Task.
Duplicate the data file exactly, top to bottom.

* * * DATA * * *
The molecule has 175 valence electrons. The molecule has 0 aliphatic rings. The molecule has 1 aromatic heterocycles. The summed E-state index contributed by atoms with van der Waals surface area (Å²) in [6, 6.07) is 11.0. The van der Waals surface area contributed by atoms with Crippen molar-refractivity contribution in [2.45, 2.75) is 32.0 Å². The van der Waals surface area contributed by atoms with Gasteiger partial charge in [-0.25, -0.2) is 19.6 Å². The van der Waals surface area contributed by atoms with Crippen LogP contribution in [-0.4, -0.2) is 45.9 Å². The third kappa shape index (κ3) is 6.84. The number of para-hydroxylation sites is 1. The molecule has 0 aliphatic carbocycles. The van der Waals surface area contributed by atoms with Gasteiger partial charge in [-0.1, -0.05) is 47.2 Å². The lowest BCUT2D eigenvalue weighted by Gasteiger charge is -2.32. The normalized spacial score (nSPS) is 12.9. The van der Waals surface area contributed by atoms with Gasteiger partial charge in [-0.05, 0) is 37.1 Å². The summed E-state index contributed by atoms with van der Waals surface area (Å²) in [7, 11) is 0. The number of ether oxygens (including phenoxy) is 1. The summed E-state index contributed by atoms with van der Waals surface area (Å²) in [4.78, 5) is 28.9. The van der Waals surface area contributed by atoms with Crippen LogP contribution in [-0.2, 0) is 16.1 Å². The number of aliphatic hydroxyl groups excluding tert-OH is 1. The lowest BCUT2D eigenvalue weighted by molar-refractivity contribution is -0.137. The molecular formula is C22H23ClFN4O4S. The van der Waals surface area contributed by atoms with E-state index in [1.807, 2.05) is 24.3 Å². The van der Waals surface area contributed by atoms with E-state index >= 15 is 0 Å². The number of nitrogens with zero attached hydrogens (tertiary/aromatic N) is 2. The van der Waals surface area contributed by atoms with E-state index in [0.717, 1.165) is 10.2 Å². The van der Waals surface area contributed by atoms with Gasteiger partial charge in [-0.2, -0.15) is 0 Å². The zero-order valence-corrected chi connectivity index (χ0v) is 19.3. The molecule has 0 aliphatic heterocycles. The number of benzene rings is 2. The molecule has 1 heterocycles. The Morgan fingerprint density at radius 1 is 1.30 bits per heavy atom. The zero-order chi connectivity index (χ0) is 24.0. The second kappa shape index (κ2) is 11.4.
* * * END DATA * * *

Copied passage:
The molecule has 175 valence electrons. The molecule has 0 aliphatic rings. The molecule has 1 aromatic heterocycles. The summed E-state index contributed by atoms with van der Waals surface area (Å²) in [6, 6.07) is 11.0. The van der Waals surface area contributed by atoms with Crippen molar-refractivity contribution in [2.45, 2.75) is 32.0 Å². The van der Waals surface area contributed by atoms with Gasteiger partial charge in [-0.25, -0.2) is 19.6 Å². The van der Waals surface area contributed by atoms with Crippen LogP contribution in [-0.4, -0.2) is 45.9 Å². The third kappa shape index (κ3) is 6.84. The number of para-hydroxylation sites is 1. The molecule has 0 aliphatic carbocycles. The van der Waals surface area contributed by atoms with Gasteiger partial charge in [-0.1, -0.05) is 47.2 Å². The lowest BCUT2D eigenvalue weighted by Gasteiger charge is -2.32. The normalized spacial score (nSPS) is 12.9. The van der Waals surface area contributed by atoms with Gasteiger partial charge in [-0.05, 0) is 37.1 Å². The summed E-state index contributed by atoms with van der Waals surface area (Å²) in [7, 11) is 0. The number of ether oxygens (including phenoxy) is 1. The summed E-state index contributed by atoms with van der Waals surface area (Å²) in [4.78, 5) is 28.9. The van der Waals surface area contributed by atoms with Crippen LogP contribution in [-0.2, 0) is 16.1 Å². The number of aliphatic hydroxyl groups excluding tert-OH is 1. The lowest BCUT2D eigenvalue weighted by molar-refractivity contribution is -0.137. The molecular formula is C22H23ClFN4O4S. The van der Waals surface area contributed by atoms with E-state index in [1.807, 2.05) is 24.3 Å². The van der Waals surface area contributed by atoms with E-state index >= 15 is 0 Å². The number of nitrogens with zero attached hydrogens (tertiary/aromatic N) is 2. The van der Waals surface area contributed by atoms with E-state index in [0.717, 1.165) is 10.2 Å². The van der Waals surface area contributed by atoms with Gasteiger partial charge in [-0.2, -0.15) is 0 Å². The zero-order valence-corrected chi connectivity index (χ0v) is 19.3. The molecule has 0 aliphatic heterocycles. The number of benzene rings is 2. The molecule has 1 heterocycles. The Morgan fingerprint density at radius 1 is 1.30 bits per heavy atom. The zero-order chi connectivity index (χ0) is 24.0. The second kappa shape index (κ2) is 11.4.